'Survivor: Worlds Apart' player Shirin tells all
You could make a case for a few different contestants in terms of who has played the best pre-merge game on Survivor: Worlds Apart (Jeff Probst gave his vote to Joe). But the season’s most colorful character has definitely been Shirin Oskooi. The 31-year-old Yahoo executive from San Francisco has fully integrated herself into the ways of the wild—whether that means going au naturel or watching monkeys get it on in a tree. With the merge just around the corner (Wednesday night at 8pm on CBS), Shirin was the automatic choice for this exclusive interview opportunity with a player still in the game—and she reveals what may have happened at the last Nagarote vote-off had Mike not thrown the challenge for Escameca.
EW: Congratulations! The rest of Nagarote found you less annoying that Max. Would I be correct in assuming that is not going to rank very high on your list of life accomplishments?
SHIRIN OSKOOI: Max and I are the kids who sit at the front of the class, who put in our 10,000 hours of practice, who dress up on holidays. That makes us annoying to this particular group of people on Survivor, and it makes us extremely accomplished in our lives and careers. So no, it’s not high on my rather long list of accomplishments. :)
Okay, let’s talk about monkey sex. What exactly about that experience compelled you to watch and then share all the details with the rest of your tribe? And after you get done answering that question, please share every last detail with us ’cause I am actually kind of curious.
Monkey sex isn’t “wham, bam, thank you ma’am” straightforward. There’s a foreplay ritual that’s fascinating involving the female kissing the male then forcing her butt upon him over and over until finally the male gives in and plays ball. The male then goes back to eating like nothing happened, and the female runs away, moving on with her life. It was like being live in the studio audience of National Geographic.
At this point in the game I was bored and miserable. Joaquin and Tyler were openly mean and condescending to me, and we all tiptoed around them. Even Max (rightfully) avoided me to stay in good with the other men. The monkeys actually talked to me (and thankfully not about their sexual conquests unlike some other animals out there) and were a welcome distraction from…nothing. There is literally nothing they distracted me from because there is nothing to do most of the time on Survivor.
So you have sort of pioneered a new fashion style here on Survivor: the top-on, bottoms-off look. What is that all about and did anyone out there seem to take issue with you walking around bottomless?
I believe it is called “shirt-c—ing,” and Burning Man popularized the look. I was washing dishes just before sunset and didn’t want my bottoms to get wet. That would have been unsanitary and would have kept me freezing throughout the night. I was by myself down the beach doing the dishes in private when the men walked down to see what I was up to, much to everyone’s dismay. Allow me to take a stab at putting this in the context of the Collars theme: We are critiquing the methods of the working woman while fully clothed business men are sneering at the labor. In retrospect, I simply should not have washed the dishes.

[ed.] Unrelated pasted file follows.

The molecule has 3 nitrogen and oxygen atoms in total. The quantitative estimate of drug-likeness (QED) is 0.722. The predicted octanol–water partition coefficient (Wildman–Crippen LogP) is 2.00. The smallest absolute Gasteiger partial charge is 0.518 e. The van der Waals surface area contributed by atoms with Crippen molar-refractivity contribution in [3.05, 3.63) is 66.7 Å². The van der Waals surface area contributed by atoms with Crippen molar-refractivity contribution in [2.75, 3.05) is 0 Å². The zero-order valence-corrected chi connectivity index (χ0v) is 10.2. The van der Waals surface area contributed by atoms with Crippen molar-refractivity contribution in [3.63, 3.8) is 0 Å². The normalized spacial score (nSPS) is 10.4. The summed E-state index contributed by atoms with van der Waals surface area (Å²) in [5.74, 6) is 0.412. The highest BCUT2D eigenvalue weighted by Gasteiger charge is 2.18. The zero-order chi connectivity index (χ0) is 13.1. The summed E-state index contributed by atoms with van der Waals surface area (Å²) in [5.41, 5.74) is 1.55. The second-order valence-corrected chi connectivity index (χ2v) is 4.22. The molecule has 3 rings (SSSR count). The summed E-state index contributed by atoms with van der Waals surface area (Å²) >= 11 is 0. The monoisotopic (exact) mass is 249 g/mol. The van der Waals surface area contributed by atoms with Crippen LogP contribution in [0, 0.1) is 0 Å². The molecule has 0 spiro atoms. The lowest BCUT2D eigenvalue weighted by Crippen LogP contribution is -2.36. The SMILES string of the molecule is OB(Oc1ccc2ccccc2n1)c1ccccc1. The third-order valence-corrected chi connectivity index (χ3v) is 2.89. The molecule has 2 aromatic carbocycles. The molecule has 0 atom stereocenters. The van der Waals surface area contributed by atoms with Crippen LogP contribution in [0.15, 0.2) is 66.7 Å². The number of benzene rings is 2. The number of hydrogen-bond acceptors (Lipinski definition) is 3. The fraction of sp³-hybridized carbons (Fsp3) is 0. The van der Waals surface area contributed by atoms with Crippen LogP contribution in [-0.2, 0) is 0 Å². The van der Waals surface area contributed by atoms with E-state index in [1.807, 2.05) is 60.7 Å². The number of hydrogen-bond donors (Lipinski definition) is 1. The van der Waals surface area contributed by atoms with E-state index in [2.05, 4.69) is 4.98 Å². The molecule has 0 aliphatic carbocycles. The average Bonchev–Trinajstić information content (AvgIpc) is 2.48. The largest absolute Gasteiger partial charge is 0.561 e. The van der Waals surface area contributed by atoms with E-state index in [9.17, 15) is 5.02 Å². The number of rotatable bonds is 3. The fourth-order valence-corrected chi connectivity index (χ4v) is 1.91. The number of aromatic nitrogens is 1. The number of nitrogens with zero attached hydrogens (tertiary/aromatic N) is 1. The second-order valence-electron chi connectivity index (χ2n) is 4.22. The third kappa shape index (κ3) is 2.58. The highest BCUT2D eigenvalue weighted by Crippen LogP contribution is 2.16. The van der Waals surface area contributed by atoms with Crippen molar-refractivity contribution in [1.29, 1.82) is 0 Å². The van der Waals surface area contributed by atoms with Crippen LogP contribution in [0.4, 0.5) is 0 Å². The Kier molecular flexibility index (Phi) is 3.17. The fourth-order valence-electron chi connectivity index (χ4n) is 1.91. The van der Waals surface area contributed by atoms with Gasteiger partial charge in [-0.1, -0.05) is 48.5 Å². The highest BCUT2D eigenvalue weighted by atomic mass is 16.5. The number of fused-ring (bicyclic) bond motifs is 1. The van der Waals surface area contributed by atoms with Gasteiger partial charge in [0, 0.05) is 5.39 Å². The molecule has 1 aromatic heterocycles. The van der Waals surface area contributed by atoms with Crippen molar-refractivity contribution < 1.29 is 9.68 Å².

Okay, we need more intel on the bunny you slaughtered to prepare yourself for Survivor. Where did you get this bunny and how did you kill it and what did you do with it after that?
Some friends of friends of mine put on a special rabbit slaughter and butchery class. It taught me a lot about the meat industry and the value of buying meat from a trusted source that treats animals humanely. I think it’s important for people to understand how their food is acquired and prepared, particularly as a meat eater. It happened to also serve the purpose of preparing me for Survivor where we do kill to eat: Joe’s lizard, Mike’s snake (and scorpion), and the chickens from the reward challenge.
You very well may have been saved by Mike throwing that challenge. Did you have any indication when it happened that he was throwing it, and do you think you would have gone home then had your tribe lost?
You didn’t get to see it, but Sierra put in a spectacular performance as well. We had no idea that Escameca threw that challenge—other than Kelly, of course. Going into that immunity challenge, Hali, Jenn and I had a deal to vote out Kelly if we had lost in order to weaken the original blue collars. Whether that would have actually happened, we’ll never know. I’m 100% happy with not knowing.
We’ll see what happens after the merge when it goes down this week, but what was your immediate reaction on A) making it to the merge, which is something all players strive for, and B) getting to shake things up and perhaps escape what may have been your doom at the next vote on Nagarote?
Making the merge was incredibly special for me. It’s a moment, a benchmark. It means I’ll get to participate in an individual immunity challenge. It means I was out there long enough to feel the physical toll of the game, which I see as a positive—an integral part of the experience. It means new life in the game.
Check out Shirin and Hali in an exclusive deleted scene from last week’s episode in the video player below. Also make sure to watch our exclusive sneak peek video of Wednesday’s tribe merge. And for more ‘Survivor’ scoop, follow Dalton on Twitter @DaltonRoss.